Rounding the final corner we were greeted by a soaking wet, very friendly dog, and a good view of our new ‘friends.’ As it turns out (and as the blog neglected to mention) this is a local ‘clothing-optional’ favorite. On the bright side, the group (mostly, at least) decided to remain mostly submerged while we were there. We didn’t want to just turn around and leave after all the work it took to get there, so we settled for just taking our shoes off and sticking our feet in, sitting on the edge a few feet away from the others. The water was relatively warm, especially compared to the river, but not what I’d consider exactly hot. We carefully looked at all the scenery in the direction opposite our co-hot-spring’ers, and soon decided we’d had enough. There was a small concrete structure nearby, and we’d overheard the others mention that the water was hotter there, so we checked that out. Turns out it was also occupied… by a couple not at all submerged, and not at all clothed.

After pulling our shoes back on, we headed back up the trail and across the river. Going a little further up this time, we found a place where the current wasn’t strong enough to make the footing treacherous, and easily crossed back to the ‘clothing required’ side.

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We were running out of daylight, and din’t want to drive back in the dark, so we headed back to the campground and our car. As we passed the springs, we glanced over and discovered that the group had decided to start jumping off the side of the pools down into the river (about 10 feet or so of a drop.) Turns out that clothing isn’t required for that either. They were all lined up on the edge waiting for the first person to jump. Hopefully that image will eventually be erased from my mind.


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The rest of the walk back was uneventful. We got back to the campground just as another truck was pulling up. We waved to the couple that got out, and they asked us about the hot springs. We imparted our new-found knowledge of the route, along with a warning about the alarming state of undress, and received a response along the lines of “Well, it wouldn’t be any fun if everyone had their clothes on, now would it.” After politely declining an offer to “smoke a bowl with us before you go”, we headed back to the car.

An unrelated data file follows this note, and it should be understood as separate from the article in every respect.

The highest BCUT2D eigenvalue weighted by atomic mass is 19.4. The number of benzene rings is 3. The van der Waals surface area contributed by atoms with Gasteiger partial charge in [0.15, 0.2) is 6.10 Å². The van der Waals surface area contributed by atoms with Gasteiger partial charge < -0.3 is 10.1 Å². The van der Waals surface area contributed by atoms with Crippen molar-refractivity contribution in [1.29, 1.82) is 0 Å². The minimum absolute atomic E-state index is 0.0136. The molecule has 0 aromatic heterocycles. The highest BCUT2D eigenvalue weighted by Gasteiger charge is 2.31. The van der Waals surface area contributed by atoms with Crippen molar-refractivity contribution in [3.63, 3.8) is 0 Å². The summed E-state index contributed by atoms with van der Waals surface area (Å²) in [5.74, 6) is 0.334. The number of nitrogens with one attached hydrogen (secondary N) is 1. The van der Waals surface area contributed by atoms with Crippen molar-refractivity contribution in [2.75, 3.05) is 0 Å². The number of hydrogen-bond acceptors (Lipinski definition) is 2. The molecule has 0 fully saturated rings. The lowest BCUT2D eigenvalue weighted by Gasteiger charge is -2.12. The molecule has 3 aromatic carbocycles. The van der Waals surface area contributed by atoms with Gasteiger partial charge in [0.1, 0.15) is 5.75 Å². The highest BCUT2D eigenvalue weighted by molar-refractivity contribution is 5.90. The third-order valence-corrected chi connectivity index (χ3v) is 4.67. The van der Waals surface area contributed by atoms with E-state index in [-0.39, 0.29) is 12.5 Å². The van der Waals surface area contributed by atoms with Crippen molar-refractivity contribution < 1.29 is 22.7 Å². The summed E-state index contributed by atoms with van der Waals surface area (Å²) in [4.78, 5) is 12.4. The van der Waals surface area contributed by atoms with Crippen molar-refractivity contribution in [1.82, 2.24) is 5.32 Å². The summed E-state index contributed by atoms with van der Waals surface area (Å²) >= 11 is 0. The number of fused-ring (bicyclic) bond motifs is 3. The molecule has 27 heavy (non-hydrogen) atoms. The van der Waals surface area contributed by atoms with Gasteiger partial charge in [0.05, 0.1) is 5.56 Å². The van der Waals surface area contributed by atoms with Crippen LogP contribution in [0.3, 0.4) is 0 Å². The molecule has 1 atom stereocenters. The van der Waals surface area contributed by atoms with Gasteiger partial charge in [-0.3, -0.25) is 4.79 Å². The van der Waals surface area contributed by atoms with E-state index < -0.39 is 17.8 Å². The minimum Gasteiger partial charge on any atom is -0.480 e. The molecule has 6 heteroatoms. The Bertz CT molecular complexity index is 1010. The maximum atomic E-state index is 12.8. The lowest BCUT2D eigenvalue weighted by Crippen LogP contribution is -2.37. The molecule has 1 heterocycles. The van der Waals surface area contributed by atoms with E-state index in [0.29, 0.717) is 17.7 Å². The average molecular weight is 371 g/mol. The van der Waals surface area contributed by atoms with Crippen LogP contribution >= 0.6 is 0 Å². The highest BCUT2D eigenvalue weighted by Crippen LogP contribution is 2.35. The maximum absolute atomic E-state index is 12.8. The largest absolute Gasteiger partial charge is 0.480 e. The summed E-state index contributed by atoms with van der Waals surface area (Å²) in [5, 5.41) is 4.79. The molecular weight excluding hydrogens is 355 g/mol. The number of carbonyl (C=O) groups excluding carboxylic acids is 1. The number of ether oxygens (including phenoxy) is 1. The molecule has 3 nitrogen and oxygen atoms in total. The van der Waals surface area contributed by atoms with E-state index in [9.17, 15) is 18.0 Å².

The trip back home was a bit quicker than coming out, now that I knew the car wasn’t going to (hopefully) get stuck anywhere, or end up off the side of a cliff. Our teeth were still rattling around when we went to bed that night, but it was definitely a fun day with plenty of new and unexpected experiences.

Things I learned:

  • Being in close proximity to a bunch of naked strangers is even more unsettling than I had ever imagined.
  • Arizona rivers in February are much colder than I had thought.
  • Just because you have a two-wheel drive midsized car doesn’t mean that you can’t still have fun off-roading.
  • I absolutely love hanging out and doing crazy things with my darling girl!

Join the discussion One Comment

  • Ahahaha – “alarming state of undress!” What a great way to put it. And isn’t it weird how people smoking up always think you want to be involved just because you’re nearby?

    I have an aunt and uncle who spend their winters at a clothing optional community and they once took an Alaskan cruise with “like minded people.” No thanks!